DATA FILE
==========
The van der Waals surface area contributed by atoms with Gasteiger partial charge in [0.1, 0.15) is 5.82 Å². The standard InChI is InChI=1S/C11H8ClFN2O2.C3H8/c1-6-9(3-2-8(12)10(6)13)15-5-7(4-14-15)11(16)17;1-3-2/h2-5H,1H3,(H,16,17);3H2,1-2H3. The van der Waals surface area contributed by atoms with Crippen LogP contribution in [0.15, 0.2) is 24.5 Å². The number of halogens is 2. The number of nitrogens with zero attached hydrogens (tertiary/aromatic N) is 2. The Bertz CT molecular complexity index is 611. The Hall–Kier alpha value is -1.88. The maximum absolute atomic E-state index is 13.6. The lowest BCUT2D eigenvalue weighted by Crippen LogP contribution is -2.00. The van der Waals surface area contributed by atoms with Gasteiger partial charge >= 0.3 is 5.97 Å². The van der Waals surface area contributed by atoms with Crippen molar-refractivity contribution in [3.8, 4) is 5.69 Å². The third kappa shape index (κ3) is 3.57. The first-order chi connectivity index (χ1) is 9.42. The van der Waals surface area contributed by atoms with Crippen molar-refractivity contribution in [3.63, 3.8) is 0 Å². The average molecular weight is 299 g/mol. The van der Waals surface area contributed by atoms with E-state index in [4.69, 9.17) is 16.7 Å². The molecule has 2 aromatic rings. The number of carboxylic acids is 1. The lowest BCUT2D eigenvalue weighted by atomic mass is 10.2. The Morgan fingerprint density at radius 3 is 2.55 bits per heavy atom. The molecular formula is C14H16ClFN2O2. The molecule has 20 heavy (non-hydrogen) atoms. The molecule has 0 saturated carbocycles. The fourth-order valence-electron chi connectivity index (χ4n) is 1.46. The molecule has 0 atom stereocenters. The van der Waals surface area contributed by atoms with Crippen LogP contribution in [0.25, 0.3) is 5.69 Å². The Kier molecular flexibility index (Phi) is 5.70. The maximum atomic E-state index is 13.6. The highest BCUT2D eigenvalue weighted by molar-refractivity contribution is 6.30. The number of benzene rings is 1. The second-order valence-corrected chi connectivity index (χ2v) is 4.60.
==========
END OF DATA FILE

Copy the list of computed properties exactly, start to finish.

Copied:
The van der Waals surface area contributed by atoms with Gasteiger partial charge in [0.1, 0.15) is 5.82 Å². The standard InChI is InChI=1S/C11H8ClFN2O2.C3H8/c1-6-9(3-2-8(12)10(6)13)15-5-7(4-14-15)11(16)17;1-3-2/h2-5H,1H3,(H,16,17);3H2,1-2H3. The van der Waals surface area contributed by atoms with Crippen LogP contribution in [0.15, 0.2) is 24.5 Å². The number of halogens is 2. The number of nitrogens with zero attached hydrogens (tertiary/aromatic N) is 2. The Bertz CT molecular complexity index is 611. The Hall–Kier alpha value is -1.88. The maximum absolute atomic E-state index is 13.6. The lowest BCUT2D eigenvalue weighted by Crippen LogP contribution is -2.00. The van der Waals surface area contributed by atoms with Gasteiger partial charge >= 0.3 is 5.97 Å². The van der Waals surface area contributed by atoms with Crippen molar-refractivity contribution in [3.8, 4) is 5.69 Å². The third kappa shape index (κ3) is 3.57. The first-order chi connectivity index (χ1) is 9.42. The van der Waals surface area contributed by atoms with Crippen molar-refractivity contribution in [3.63, 3.8) is 0 Å². The average molecular weight is 299 g/mol. The van der Waals surface area contributed by atoms with E-state index in [4.69, 9.17) is 16.7 Å². The molecule has 2 aromatic rings. The number of carboxylic acids is 1. The lowest BCUT2D eigenvalue weighted by atomic mass is 10.2. The Morgan fingerprint density at radius 3 is 2.55 bits per heavy atom. The molecular formula is C14H16ClFN2O2. The molecule has 20 heavy (non-hydrogen) atoms. The molecule has 0 saturated carbocycles. The fourth-order valence-electron chi connectivity index (χ4n) is 1.46. The molecule has 0 atom stereocenters. The van der Waals surface area contributed by atoms with Crippen LogP contribution in [0.25, 0.3) is 5.69 Å². The Kier molecular flexibility index (Phi) is 5.70. The maximum atomic E-state index is 13.6. The highest BCUT2D eigenvalue weighted by molar-refractivity contribution is 6.30. The number of benzene rings is 1. The second-order valence-corrected chi connectivity index (χ2v) is 4.60.